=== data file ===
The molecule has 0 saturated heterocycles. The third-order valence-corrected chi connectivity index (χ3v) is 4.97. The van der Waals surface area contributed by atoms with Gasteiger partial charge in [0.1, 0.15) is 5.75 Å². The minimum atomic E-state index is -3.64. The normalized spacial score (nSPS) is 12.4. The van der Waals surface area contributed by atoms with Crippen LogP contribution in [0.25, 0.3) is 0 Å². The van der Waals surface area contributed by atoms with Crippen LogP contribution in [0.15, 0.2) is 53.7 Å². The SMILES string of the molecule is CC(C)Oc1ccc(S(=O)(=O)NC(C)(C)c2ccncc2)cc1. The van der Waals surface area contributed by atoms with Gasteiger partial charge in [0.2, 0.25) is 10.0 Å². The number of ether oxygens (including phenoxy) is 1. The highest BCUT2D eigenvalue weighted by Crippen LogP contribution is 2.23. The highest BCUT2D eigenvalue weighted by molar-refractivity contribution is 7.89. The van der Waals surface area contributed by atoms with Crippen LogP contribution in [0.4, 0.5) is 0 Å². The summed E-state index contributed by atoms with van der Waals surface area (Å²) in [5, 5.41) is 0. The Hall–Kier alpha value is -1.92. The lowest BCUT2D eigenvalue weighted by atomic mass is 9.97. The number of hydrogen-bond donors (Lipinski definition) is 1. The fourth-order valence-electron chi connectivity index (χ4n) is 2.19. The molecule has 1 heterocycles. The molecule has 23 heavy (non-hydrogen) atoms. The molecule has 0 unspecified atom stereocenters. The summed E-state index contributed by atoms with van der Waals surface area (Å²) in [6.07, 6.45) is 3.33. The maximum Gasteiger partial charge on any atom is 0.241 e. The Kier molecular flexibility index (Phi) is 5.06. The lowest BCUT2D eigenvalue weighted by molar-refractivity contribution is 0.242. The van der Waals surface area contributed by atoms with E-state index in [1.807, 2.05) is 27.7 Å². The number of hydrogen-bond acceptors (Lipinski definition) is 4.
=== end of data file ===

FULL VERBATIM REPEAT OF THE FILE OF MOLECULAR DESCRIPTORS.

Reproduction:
The molecule has 0 saturated heterocycles. The third-order valence-corrected chi connectivity index (χ3v) is 4.97. The van der Waals surface area contributed by atoms with Gasteiger partial charge in [0.1, 0.15) is 5.75 Å². The minimum atomic E-state index is -3.64. The normalized spacial score (nSPS) is 12.4. The van der Waals surface area contributed by atoms with Crippen LogP contribution in [0.25, 0.3) is 0 Å². The van der Waals surface area contributed by atoms with Crippen LogP contribution in [0.15, 0.2) is 53.7 Å². The SMILES string of the molecule is CC(C)Oc1ccc(S(=O)(=O)NC(C)(C)c2ccncc2)cc1. The van der Waals surface area contributed by atoms with Gasteiger partial charge in [0.2, 0.25) is 10.0 Å². The number of ether oxygens (including phenoxy) is 1. The highest BCUT2D eigenvalue weighted by Crippen LogP contribution is 2.23. The highest BCUT2D eigenvalue weighted by molar-refractivity contribution is 7.89. The van der Waals surface area contributed by atoms with Crippen LogP contribution in [0.4, 0.5) is 0 Å². The summed E-state index contributed by atoms with van der Waals surface area (Å²) in [5, 5.41) is 0. The Hall–Kier alpha value is -1.92. The lowest BCUT2D eigenvalue weighted by atomic mass is 9.97. The number of hydrogen-bond donors (Lipinski definition) is 1. The fourth-order valence-electron chi connectivity index (χ4n) is 2.19. The molecule has 1 heterocycles. The molecule has 23 heavy (non-hydrogen) atoms. The molecule has 0 unspecified atom stereocenters. The summed E-state index contributed by atoms with van der Waals surface area (Å²) in [6.07, 6.45) is 3.33. The maximum Gasteiger partial charge on any atom is 0.241 e. The Kier molecular flexibility index (Phi) is 5.06. The lowest BCUT2D eigenvalue weighted by molar-refractivity contribution is 0.242. The van der Waals surface area contributed by atoms with E-state index in [1.807, 2.05) is 27.7 Å². The number of hydrogen-bond acceptors (Lipinski definition) is 4.